When I was a child, I remember asking my mother how we knew that what I see as blue and what she sees as blue is the same blue? She looked at me like I was mentally ill, told me I was being ridiculous and made it clear this topic was no longer up for discussion.
Decades later, I realize that what I was doing then was starting to question what it is that defines me (and us and humans and the world, etc.). Unfortunately, what I was met with was discouragement. So it’s interesting to see now that as adults when we try to define who we are to others, we are sometimes met with discouragement. I believe this is especially true for those of us in the Desi community.
How many of you tried to tell your parents that you wanted to be dancers only to be met with a 2-hour lecture on how you were going to become doctors come hell or high water? Or told them about your wonderful, sweet Chinese girlfriend and have them respond with fury that you couldn’t have brought home someone who is Indian?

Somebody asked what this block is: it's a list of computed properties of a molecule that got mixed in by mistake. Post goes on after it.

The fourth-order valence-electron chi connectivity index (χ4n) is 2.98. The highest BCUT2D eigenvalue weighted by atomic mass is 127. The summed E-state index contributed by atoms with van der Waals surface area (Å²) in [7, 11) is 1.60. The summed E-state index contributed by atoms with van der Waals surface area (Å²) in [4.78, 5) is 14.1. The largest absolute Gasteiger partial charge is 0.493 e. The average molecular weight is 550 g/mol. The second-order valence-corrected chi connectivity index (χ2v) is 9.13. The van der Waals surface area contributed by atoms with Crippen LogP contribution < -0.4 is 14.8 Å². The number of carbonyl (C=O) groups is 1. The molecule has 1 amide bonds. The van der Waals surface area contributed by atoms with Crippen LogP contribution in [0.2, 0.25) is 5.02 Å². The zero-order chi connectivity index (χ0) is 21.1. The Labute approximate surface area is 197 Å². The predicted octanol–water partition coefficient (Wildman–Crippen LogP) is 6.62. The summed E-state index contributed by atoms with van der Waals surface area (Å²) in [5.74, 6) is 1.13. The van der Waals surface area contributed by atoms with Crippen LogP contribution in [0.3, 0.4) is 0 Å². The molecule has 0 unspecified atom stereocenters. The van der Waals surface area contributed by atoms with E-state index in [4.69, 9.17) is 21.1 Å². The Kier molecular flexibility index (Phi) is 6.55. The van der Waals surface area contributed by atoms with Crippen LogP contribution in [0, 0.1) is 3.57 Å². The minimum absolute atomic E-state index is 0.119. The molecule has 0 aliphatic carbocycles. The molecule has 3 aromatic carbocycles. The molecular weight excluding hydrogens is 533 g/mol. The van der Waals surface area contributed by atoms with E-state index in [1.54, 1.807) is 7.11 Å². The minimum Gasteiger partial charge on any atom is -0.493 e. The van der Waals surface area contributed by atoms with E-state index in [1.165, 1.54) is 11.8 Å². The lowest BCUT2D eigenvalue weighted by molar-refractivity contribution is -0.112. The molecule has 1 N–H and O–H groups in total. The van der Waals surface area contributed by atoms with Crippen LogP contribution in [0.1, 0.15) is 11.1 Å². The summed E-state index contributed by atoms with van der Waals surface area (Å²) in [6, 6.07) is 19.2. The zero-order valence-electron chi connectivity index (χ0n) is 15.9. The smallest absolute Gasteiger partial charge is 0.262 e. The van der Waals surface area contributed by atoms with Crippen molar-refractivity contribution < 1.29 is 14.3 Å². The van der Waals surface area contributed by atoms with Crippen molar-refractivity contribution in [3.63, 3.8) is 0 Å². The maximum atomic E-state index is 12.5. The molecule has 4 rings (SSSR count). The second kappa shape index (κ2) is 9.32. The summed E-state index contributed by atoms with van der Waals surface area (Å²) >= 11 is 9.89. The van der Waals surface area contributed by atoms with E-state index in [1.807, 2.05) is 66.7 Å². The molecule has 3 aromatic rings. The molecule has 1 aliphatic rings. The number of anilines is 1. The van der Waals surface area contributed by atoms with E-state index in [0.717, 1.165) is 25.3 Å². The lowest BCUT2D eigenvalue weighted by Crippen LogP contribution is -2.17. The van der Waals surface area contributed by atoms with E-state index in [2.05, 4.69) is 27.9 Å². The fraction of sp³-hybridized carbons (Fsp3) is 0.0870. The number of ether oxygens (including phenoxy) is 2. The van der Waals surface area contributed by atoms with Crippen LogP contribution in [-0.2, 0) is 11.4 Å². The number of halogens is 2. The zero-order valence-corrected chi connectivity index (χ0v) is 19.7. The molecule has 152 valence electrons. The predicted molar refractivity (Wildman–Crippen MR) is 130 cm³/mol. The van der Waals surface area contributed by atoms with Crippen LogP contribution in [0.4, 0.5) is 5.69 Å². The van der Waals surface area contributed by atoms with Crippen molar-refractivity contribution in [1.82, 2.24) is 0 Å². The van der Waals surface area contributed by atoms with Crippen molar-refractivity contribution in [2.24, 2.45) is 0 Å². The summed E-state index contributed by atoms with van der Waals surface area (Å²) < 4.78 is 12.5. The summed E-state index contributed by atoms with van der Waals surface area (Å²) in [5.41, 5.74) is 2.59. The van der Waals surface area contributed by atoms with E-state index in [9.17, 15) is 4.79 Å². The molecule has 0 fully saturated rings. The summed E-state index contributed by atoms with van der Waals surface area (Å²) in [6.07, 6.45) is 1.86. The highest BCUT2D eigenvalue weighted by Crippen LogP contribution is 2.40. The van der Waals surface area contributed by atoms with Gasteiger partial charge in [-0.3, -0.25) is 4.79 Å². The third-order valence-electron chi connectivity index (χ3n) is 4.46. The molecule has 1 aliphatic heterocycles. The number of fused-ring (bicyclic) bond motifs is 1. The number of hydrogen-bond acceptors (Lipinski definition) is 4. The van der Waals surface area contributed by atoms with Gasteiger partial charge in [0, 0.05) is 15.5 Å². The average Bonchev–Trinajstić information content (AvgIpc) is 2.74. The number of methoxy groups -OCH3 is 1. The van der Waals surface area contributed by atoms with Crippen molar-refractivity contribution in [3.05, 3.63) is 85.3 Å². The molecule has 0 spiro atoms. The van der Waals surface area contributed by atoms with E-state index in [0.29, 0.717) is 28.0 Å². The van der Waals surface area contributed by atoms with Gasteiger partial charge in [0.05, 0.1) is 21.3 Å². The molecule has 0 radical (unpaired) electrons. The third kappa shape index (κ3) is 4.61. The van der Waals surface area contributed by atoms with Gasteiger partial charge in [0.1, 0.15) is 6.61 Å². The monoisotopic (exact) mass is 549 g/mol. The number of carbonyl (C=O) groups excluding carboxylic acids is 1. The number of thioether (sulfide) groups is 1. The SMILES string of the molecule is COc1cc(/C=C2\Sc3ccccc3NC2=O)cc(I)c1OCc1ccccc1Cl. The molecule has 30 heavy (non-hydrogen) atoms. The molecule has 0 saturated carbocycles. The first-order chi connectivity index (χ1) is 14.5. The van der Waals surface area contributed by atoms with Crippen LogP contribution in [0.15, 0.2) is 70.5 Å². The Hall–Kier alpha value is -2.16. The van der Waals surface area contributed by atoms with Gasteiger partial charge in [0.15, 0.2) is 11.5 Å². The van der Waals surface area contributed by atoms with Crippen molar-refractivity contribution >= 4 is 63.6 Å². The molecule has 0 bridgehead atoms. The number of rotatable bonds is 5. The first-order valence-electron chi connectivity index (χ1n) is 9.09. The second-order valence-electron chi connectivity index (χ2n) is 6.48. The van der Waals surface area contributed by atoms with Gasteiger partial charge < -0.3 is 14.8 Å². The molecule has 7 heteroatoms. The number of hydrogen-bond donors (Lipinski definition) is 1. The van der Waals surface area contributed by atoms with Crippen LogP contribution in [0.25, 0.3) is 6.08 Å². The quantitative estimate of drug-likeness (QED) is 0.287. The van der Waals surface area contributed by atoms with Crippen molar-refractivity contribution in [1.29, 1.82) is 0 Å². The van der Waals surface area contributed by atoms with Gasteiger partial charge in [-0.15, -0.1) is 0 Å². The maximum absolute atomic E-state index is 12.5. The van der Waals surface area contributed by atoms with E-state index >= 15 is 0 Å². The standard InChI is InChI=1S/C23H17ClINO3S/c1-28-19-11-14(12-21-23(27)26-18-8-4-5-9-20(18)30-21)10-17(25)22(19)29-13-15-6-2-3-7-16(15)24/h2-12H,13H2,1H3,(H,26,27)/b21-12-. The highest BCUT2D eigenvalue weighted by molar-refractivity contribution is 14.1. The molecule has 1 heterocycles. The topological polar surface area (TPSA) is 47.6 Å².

There are a lot of obstacles that will prevent someone from being an individual in the Desi community. It goes against the tradition of communal decision-making and is as alien to your folks as sushi. Like most people, your parents will fear what they don’t know. They didn’t grow up in an environment where they were given a lot of freedom to make choices for themselves. Their folks probably determined the course their lives would take and so did the generation before them. They didn’t get to experiment with making decisions, taking risks and dealing with consequences. How could you possibly know something they don’t know?! Their discouragement comes from fear.
To you who face an uphill battle expressing who you are to your family, I say this:
- Keep setting your boundaries (which is part of how identities are formed) and tell people when they cross them
- Dust yourself off if you fail to win your family’s approval and try again.
- Don’t ever stop trying.
- Explore the world, experience everything. The more you experience, the more you figure out who you are, what you like, don’t like, what you can’t have in your life and what you can’t live without.
Before you take off for the weekend, I’ll leave you with this: